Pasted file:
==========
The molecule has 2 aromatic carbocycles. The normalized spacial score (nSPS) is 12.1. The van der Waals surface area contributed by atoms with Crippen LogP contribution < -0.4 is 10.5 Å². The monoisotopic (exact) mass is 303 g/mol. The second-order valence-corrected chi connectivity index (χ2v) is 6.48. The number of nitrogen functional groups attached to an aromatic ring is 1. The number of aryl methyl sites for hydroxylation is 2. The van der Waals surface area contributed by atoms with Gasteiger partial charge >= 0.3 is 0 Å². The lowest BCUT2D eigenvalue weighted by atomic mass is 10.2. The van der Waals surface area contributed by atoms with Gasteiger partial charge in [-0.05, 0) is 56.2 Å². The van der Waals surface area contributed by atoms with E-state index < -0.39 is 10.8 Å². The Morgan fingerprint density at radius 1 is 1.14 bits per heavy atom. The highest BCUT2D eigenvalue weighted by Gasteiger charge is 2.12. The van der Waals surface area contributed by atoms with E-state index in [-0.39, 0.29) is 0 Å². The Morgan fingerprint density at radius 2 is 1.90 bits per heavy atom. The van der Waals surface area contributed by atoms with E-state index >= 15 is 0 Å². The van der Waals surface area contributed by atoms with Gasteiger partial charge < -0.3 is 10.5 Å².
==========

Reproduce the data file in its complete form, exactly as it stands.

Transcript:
The molecule has 2 aromatic carbocycles. The normalized spacial score (nSPS) is 12.1. The van der Waals surface area contributed by atoms with Crippen LogP contribution < -0.4 is 10.5 Å². The monoisotopic (exact) mass is 303 g/mol. The second-order valence-corrected chi connectivity index (χ2v) is 6.48. The number of nitrogen functional groups attached to an aromatic ring is 1. The number of aryl methyl sites for hydroxylation is 2. The van der Waals surface area contributed by atoms with Gasteiger partial charge >= 0.3 is 0 Å². The lowest BCUT2D eigenvalue weighted by atomic mass is 10.2. The van der Waals surface area contributed by atoms with Gasteiger partial charge in [-0.05, 0) is 56.2 Å². The van der Waals surface area contributed by atoms with E-state index < -0.39 is 10.8 Å². The Morgan fingerprint density at radius 1 is 1.14 bits per heavy atom. The highest BCUT2D eigenvalue weighted by Gasteiger charge is 2.12. The van der Waals surface area contributed by atoms with E-state index in [-0.39, 0.29) is 0 Å². The Morgan fingerprint density at radius 2 is 1.90 bits per heavy atom. The van der Waals surface area contributed by atoms with E-state index >= 15 is 0 Å². The van der Waals surface area contributed by atoms with Gasteiger partial charge < -0.3 is 10.5 Å².